He said a deadline to phase out electric geysers would be set and people would be given time to replace their current gadgets with solar-powered geysers which are cheaper to manage and environmentally friendly.

Mbiriri told The Chronicle on the sidelines of the Water, Sanitation and Hygiene Expo in Bulawayo that the government blundered after it failed to invest money in electricity generation for a period of over 25 years, spawning the current power crisis where some households in cities such as Bulawayo and Harare are going for close to 24 hours without electricity.

“There will be a launch of this programme (banning of electric geysers) next week and details will be availed then. But certainly a decision has been taken because electric geysers use 40 percent of power in any household,” said Mbiriri.

“And of course we leave those electric geysers on even when we don’t need to use hot water. They are on 24/7. A decision has been made, rather than continuing to waste electricity, let’s substitute electric geysers with solar geysers.

“There will be an announcement sometime next week most probably on Wednesday when the Minister of Energy is going to launch the programme.”

He said a statutory instrument is still being crafted to make the ownership of electric geysers illegal.

“Once it has been legislated for, yes it will be illegal. But what will happen is there will be recognition of the amount of time that’s needed to roll out this programme. Whereas on paper it may seem illegal, it will be a question of how much time we give to the country to implement the programme. At a certain cut-off date it will be illegal,” Mbiriri said.

He said the government was in the process of rehabilitating the country’s four thermal power stations to address the electricity challenges.

Mbiriri said the nation should not expect immediate results from the power stations as they will take a year-and-a-half to start generating power.

The four are Harare, Bulawayo, Hwange and Munyati.

“For Bulawayo thermal power station, we’ve been offered $87 million by an Indian bank and $70 million for the Harare one. Each of the projects will take 18 months to be implemented,” he said.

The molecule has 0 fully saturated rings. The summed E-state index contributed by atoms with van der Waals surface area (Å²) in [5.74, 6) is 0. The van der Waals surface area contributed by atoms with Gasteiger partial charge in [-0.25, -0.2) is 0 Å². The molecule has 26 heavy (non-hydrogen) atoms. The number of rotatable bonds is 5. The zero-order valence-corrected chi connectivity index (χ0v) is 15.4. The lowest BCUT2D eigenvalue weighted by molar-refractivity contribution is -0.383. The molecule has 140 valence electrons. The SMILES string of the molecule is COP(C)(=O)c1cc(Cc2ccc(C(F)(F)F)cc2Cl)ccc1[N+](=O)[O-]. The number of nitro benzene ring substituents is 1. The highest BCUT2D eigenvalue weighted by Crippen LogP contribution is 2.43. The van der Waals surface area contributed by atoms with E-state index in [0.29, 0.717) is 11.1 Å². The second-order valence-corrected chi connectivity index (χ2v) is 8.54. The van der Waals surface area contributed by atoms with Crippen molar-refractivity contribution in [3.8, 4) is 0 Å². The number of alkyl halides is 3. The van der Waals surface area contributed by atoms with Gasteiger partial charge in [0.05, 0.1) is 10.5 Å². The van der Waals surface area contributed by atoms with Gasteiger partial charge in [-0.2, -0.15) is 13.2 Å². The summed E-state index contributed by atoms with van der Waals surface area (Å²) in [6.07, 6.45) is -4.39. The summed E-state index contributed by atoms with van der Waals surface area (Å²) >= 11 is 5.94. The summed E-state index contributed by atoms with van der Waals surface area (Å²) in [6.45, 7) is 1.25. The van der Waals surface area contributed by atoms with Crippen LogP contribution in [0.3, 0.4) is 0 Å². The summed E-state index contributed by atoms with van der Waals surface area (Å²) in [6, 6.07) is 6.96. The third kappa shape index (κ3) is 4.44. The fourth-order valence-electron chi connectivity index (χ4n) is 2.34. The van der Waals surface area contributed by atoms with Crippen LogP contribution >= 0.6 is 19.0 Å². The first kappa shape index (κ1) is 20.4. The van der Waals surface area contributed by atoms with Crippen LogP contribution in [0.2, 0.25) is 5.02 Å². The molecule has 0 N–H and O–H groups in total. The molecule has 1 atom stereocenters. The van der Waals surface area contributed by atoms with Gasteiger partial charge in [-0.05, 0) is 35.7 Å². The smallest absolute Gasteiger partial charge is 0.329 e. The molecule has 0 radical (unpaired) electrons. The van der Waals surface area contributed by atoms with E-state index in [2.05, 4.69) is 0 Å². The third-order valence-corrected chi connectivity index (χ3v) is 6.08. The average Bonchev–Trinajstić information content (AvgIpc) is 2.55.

Mbiriri could not confirm whether the money was readily available.

“The money has been offered officially. Its availability in the country is really neither here nor there. We go by the offer as made officially through Foreign Affairs and certainly we don’t consider that those offers can turn out to be something else,” he said.

Mbiriri said it was unfortunate that the country is only reacting to power problems after they had reached unprecedented levels.

“We didn’t invest in the energy sector, in the power sector for many years. The last phase of Hwange was done in 1987. From 1987 until last year when we had Kariba extension, we didn’t invest any money in additional power generation,” he said.

Mbiriri said the country should expect improved electricity generation in 2018 when projects that are being implemented are complete.

Apart from the Kariba South Hydro Power Station expansion project (300MW), which is currently underway, the proposed expansion of Hwange Thermal Power Station unit 7 and 8 will add 600MW to the national grid.

The project will take 42 months to complete from date of financial closure, which is expected to be concluded in November this year.

Said Mbiriri: “We anticipate that come end of 2017, we should experience material improvement in power generation. In 2018 we should be generating enough to meet our domestic requirements”.

Mbiriri said the country was now saving about 200MW through the implementation of the cash power project.

He said low water levels at Kariba Dam had worsened the situation.

“There’s nothing dramatic you can do in response. In other words you can’t find a quick solution to reduced generation from Kariba or any other station,” he said.

Zimbabwe currently generates about 984MW against a national demand, at peak periods, estimated to be about 2,200MW.